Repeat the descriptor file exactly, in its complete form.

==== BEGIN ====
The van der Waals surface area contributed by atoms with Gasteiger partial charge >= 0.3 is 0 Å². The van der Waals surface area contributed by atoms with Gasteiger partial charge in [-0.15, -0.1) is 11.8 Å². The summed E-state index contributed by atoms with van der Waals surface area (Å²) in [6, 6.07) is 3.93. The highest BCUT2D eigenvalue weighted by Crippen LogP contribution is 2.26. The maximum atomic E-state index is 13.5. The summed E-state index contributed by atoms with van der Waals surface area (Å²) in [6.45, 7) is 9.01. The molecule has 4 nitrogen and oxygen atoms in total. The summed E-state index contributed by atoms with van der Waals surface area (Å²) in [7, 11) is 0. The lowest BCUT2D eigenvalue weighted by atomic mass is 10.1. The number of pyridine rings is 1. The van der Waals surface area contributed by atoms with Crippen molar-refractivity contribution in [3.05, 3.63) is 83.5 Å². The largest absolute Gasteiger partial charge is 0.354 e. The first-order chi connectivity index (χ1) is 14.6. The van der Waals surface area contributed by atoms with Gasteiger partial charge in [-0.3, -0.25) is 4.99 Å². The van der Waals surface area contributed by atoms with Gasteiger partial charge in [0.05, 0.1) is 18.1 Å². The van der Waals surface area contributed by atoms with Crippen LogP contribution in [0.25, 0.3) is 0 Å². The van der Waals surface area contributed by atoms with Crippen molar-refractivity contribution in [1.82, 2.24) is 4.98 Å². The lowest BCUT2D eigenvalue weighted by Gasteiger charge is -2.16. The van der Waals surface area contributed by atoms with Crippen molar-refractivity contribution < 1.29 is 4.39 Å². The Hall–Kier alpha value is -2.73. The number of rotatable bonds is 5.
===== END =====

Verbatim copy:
The van der Waals surface area contributed by atoms with Gasteiger partial charge >= 0.3 is 0 Å². The van der Waals surface area contributed by atoms with Gasteiger partial charge in [-0.15, -0.1) is 11.8 Å². The summed E-state index contributed by atoms with van der Waals surface area (Å²) in [6, 6.07) is 3.93. The highest BCUT2D eigenvalue weighted by Crippen LogP contribution is 2.26. The maximum atomic E-state index is 13.5. The summed E-state index contributed by atoms with van der Waals surface area (Å²) in [6.45, 7) is 9.01. The molecule has 4 nitrogen and oxygen atoms in total. The summed E-state index contributed by atoms with van der Waals surface area (Å²) in [7, 11) is 0. The lowest BCUT2D eigenvalue weighted by atomic mass is 10.1. The number of pyridine rings is 1. The van der Waals surface area contributed by atoms with Crippen molar-refractivity contribution in [3.05, 3.63) is 83.5 Å². The largest absolute Gasteiger partial charge is 0.354 e. The first-order chi connectivity index (χ1) is 14.6. The van der Waals surface area contributed by atoms with Gasteiger partial charge in [-0.3, -0.25) is 4.99 Å². The van der Waals surface area contributed by atoms with Gasteiger partial charge in [0.05, 0.1) is 18.1 Å². The van der Waals surface area contributed by atoms with Crippen LogP contribution in [0.25, 0.3) is 0 Å². The van der Waals surface area contributed by atoms with Crippen molar-refractivity contribution in [1.82, 2.24) is 4.98 Å². The lowest BCUT2D eigenvalue weighted by Gasteiger charge is -2.16. The van der Waals surface area contributed by atoms with Crippen molar-refractivity contribution < 1.29 is 4.39 Å². The Hall–Kier alpha value is -2.73. The number of rotatable bonds is 5.